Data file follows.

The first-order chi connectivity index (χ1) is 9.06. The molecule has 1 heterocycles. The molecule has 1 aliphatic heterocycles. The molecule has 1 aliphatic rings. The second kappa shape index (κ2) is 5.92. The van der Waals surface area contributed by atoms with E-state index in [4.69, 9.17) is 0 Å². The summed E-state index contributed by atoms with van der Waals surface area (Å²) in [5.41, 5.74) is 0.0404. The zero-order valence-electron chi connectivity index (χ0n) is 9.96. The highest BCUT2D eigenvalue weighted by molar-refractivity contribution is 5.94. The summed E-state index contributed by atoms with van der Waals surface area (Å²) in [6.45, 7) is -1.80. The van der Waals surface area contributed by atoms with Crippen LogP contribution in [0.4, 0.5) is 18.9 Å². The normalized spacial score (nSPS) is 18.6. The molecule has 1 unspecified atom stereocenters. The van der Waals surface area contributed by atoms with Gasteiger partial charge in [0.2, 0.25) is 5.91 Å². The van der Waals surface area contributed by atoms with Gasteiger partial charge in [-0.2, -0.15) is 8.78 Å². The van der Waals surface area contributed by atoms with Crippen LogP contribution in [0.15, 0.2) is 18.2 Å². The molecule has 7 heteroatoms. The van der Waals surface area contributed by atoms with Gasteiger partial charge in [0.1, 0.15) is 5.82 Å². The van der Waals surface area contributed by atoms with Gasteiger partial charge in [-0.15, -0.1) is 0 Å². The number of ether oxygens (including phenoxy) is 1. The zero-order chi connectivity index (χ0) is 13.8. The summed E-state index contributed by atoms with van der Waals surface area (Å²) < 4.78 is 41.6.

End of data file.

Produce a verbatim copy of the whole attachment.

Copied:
The first-order chi connectivity index (χ1) is 9.06. The molecule has 1 heterocycles. The molecule has 1 aliphatic heterocycles. The molecule has 1 aliphatic rings. The second kappa shape index (κ2) is 5.92. The van der Waals surface area contributed by atoms with E-state index in [4.69, 9.17) is 0 Å². The summed E-state index contributed by atoms with van der Waals surface area (Å²) in [5.41, 5.74) is 0.0404. The zero-order valence-electron chi connectivity index (χ0n) is 9.96. The highest BCUT2D eigenvalue weighted by molar-refractivity contribution is 5.94. The summed E-state index contributed by atoms with van der Waals surface area (Å²) in [6.45, 7) is -1.80. The van der Waals surface area contributed by atoms with Crippen LogP contribution in [0.4, 0.5) is 18.9 Å². The normalized spacial score (nSPS) is 18.6. The molecule has 1 unspecified atom stereocenters. The van der Waals surface area contributed by atoms with Gasteiger partial charge in [0.2, 0.25) is 5.91 Å². The van der Waals surface area contributed by atoms with Gasteiger partial charge in [-0.2, -0.15) is 8.78 Å². The van der Waals surface area contributed by atoms with Crippen LogP contribution in [0.15, 0.2) is 18.2 Å². The molecule has 7 heteroatoms. The van der Waals surface area contributed by atoms with Gasteiger partial charge in [0.1, 0.15) is 5.82 Å². The van der Waals surface area contributed by atoms with Gasteiger partial charge in [-0.15, -0.1) is 0 Å². The number of ether oxygens (including phenoxy) is 1. The zero-order chi connectivity index (χ0) is 13.8. The summed E-state index contributed by atoms with van der Waals surface area (Å²) < 4.78 is 41.6.